EL PASO, TEXAS  – U.S. Customs and Border Protection officers working at the El Paso port of entry seized dozens of boxes of horse medications and supplements Tuesday.

Seized products.
Seized products.

The seizure was made shortly after 12 p.m. when a 44-year-old U.S. citizen entered the U.S. from Mexico at the Paso Del Norte crossing. The man declared vitamins to the CBP officer. During a secondary inspection CBP officers discovered a large box containing a variety of prescription animal supplements and horse medications. These are veterinary medications that are considered a class three narcotic steroid and are prohibited from entry.

The driver of the car was assessed a $500 civil penalty. CBP officers seized the products.

CBP has been entrusted with enforcing hundreds of laws for 40 other government agencies, such as the U.S. Fish and Wildlife Service, the U.S. Department of Agriculture and the Centers for Disease Control and Prevention. These agencies require that unsafe items are not allowed to enter the United States. CBP officers are always at ports of entry and assume the responsibility of protecting America from all threats.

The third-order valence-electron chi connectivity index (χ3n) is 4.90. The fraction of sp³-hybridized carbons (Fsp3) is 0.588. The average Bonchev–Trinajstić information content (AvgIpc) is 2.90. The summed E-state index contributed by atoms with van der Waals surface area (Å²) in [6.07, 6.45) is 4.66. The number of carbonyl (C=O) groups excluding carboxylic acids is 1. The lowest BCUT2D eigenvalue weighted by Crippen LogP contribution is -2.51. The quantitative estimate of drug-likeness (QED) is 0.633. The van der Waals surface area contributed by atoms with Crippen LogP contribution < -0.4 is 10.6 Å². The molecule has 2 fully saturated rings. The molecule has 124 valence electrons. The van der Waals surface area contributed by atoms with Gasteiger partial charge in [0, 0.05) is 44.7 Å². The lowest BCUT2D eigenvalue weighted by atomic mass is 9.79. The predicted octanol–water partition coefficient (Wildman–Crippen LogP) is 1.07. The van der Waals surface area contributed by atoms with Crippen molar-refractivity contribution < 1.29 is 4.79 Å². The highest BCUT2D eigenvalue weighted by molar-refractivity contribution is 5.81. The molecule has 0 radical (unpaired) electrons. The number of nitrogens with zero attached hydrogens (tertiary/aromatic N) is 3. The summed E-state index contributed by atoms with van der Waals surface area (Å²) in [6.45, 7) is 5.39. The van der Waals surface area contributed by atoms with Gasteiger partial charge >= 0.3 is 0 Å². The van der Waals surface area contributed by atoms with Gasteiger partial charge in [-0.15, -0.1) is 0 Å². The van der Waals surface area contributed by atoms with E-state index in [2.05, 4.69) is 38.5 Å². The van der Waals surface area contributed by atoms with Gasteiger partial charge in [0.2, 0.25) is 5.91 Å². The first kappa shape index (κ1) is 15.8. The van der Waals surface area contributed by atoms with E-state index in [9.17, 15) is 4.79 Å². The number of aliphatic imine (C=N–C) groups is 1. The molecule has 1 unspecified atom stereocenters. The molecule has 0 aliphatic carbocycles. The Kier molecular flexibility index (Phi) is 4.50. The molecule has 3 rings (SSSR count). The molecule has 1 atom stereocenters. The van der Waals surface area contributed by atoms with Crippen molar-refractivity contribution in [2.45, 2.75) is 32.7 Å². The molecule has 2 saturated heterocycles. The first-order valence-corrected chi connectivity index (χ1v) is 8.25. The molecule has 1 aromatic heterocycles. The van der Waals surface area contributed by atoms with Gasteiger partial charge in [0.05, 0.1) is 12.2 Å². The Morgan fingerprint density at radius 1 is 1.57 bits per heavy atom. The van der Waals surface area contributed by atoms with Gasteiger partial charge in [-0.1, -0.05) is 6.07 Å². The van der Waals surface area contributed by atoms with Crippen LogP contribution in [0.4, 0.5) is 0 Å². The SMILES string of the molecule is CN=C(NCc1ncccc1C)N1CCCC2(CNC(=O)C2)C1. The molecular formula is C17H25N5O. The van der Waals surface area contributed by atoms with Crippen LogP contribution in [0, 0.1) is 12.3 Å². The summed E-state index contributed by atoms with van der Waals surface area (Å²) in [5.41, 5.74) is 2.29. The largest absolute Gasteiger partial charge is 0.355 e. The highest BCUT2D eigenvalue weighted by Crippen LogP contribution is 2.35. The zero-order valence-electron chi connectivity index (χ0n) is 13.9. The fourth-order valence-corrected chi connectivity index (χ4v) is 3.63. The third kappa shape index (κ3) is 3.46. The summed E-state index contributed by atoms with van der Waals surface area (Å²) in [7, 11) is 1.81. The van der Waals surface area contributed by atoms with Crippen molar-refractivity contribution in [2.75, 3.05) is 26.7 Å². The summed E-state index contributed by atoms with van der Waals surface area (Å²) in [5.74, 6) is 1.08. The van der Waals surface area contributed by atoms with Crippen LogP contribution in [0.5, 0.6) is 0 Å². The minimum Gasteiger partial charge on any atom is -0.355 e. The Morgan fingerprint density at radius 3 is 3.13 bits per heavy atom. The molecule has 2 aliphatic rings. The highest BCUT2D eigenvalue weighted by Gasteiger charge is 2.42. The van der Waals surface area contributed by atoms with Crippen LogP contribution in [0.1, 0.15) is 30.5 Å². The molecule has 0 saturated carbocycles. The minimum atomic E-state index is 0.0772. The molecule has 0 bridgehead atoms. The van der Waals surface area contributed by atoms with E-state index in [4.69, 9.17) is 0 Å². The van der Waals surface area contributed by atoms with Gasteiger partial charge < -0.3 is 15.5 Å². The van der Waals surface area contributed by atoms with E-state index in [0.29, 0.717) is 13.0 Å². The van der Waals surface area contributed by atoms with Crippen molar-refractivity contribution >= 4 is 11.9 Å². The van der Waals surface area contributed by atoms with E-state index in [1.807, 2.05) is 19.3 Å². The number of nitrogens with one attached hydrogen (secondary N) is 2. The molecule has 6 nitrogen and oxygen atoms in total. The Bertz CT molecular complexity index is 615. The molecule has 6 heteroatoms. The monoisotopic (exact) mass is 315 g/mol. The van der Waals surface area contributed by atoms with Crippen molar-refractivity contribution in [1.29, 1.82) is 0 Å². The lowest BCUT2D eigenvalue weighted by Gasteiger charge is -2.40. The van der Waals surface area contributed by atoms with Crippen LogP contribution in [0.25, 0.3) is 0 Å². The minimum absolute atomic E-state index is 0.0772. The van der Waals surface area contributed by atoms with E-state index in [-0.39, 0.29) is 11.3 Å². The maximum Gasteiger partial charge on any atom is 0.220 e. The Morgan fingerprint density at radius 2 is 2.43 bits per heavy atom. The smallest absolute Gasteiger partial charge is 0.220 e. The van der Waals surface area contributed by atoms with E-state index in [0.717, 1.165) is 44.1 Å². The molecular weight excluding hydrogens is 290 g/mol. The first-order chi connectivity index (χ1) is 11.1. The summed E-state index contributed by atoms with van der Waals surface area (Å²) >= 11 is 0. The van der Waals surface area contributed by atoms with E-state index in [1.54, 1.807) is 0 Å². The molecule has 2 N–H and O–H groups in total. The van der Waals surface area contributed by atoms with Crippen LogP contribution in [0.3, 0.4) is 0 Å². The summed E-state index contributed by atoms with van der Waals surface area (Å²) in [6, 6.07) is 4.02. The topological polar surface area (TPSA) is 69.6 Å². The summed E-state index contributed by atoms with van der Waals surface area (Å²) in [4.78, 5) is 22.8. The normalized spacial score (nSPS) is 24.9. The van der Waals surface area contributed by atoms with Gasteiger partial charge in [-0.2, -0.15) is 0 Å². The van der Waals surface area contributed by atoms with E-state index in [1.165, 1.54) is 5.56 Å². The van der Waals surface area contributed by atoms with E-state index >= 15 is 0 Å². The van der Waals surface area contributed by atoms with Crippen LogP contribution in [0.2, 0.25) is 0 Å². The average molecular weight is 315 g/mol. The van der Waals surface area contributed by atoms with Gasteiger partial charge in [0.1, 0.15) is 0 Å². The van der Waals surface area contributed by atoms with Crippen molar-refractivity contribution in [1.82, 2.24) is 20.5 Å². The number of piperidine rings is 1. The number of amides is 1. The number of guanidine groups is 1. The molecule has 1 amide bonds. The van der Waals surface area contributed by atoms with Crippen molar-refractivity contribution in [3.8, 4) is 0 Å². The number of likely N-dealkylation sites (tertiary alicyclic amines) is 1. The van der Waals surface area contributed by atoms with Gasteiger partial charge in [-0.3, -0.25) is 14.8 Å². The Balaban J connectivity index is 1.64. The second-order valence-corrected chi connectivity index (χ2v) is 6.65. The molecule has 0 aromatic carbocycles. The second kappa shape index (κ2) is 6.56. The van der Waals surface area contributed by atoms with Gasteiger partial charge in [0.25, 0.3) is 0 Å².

The products CBP prevent from entering the United States are those that would injure community health, public safety, American workers, children, or domestic plant and animal life, or those that would defeat our national interests. Sometimes the products that cause injury, or have the potential to do so, may seem fairly innocent.

Before you leave for your trip abroad, you might want to talk to CBP about the items you plan to bring back to be sure they’re not prohibited or restricted. Prohibited means the item is forbidden by law to enter the United States. Examples of prohibited items are dangerous toys, cars that don’t protect their occupants in a crash, bush meat, or illegal substances like absinthe and Rohypnol. Restricted means that special licenses or permits are required from a federal agency before the item is allowed to enter the United States. Examples of restricted items include firearms, certain fruits and vegetables, animal products, animal by products, and some animals.

Members of the public can educate themselves by visiting CBP’s Know Before You Go webpage.

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Author: Editor
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